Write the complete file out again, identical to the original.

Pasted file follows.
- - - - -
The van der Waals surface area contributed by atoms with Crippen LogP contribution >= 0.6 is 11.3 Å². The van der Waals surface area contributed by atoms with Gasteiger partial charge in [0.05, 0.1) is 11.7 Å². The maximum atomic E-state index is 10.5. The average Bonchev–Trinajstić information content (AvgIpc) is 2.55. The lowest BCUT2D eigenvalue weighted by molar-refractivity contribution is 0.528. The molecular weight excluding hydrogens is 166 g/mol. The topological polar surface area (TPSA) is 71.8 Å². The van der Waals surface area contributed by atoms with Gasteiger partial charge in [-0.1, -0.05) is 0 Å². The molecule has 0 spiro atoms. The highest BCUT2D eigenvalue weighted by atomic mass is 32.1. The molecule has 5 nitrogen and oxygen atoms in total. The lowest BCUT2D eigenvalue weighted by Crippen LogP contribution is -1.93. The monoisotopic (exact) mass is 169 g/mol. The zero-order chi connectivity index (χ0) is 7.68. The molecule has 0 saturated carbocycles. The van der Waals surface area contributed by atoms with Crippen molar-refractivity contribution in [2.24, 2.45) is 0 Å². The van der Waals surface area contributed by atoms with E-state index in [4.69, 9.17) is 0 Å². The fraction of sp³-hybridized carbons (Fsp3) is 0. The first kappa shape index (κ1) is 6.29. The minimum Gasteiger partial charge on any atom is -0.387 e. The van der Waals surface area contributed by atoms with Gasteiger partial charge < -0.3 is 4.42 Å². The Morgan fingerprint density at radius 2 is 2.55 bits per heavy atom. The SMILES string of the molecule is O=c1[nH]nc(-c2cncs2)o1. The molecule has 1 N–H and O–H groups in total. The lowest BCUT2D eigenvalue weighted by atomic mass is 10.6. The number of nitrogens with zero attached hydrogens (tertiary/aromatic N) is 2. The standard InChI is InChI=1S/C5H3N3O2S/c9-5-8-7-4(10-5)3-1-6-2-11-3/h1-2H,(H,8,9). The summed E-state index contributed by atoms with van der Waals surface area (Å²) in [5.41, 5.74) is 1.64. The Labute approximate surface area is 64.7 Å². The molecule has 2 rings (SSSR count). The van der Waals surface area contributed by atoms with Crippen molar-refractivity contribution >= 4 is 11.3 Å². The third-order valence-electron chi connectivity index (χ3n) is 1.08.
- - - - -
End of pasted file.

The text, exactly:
The van der Waals surface area contributed by atoms with Crippen LogP contribution >= 0.6 is 11.3 Å². The van der Waals surface area contributed by atoms with Gasteiger partial charge in [0.05, 0.1) is 11.7 Å². The maximum atomic E-state index is 10.5. The average Bonchev–Trinajstić information content (AvgIpc) is 2.55. The lowest BCUT2D eigenvalue weighted by molar-refractivity contribution is 0.528. The molecular weight excluding hydrogens is 166 g/mol. The topological polar surface area (TPSA) is 71.8 Å². The van der Waals surface area contributed by atoms with Gasteiger partial charge in [-0.1, -0.05) is 0 Å². The molecule has 0 spiro atoms. The highest BCUT2D eigenvalue weighted by atomic mass is 32.1. The molecule has 5 nitrogen and oxygen atoms in total. The lowest BCUT2D eigenvalue weighted by Crippen LogP contribution is -1.93. The monoisotopic (exact) mass is 169 g/mol. The zero-order chi connectivity index (χ0) is 7.68. The molecule has 0 saturated carbocycles. The van der Waals surface area contributed by atoms with Crippen molar-refractivity contribution in [2.24, 2.45) is 0 Å². The van der Waals surface area contributed by atoms with E-state index in [4.69, 9.17) is 0 Å². The fraction of sp³-hybridized carbons (Fsp3) is 0. The first kappa shape index (κ1) is 6.29. The minimum Gasteiger partial charge on any atom is -0.387 e. The van der Waals surface area contributed by atoms with Gasteiger partial charge < -0.3 is 4.42 Å². The Morgan fingerprint density at radius 2 is 2.55 bits per heavy atom. The SMILES string of the molecule is O=c1[nH]nc(-c2cncs2)o1. The molecule has 1 N–H and O–H groups in total. The lowest BCUT2D eigenvalue weighted by atomic mass is 10.6. The number of nitrogens with zero attached hydrogens (tertiary/aromatic N) is 2. The standard InChI is InChI=1S/C5H3N3O2S/c9-5-8-7-4(10-5)3-1-6-2-11-3/h1-2H,(H,8,9). The summed E-state index contributed by atoms with van der Waals surface area (Å²) in [5.41, 5.74) is 1.64. The Labute approximate surface area is 64.7 Å². The molecule has 2 rings (SSSR count). The van der Waals surface area contributed by atoms with Crippen molar-refractivity contribution >= 4 is 11.3 Å². The third-order valence-electron chi connectivity index (χ3n) is 1.08.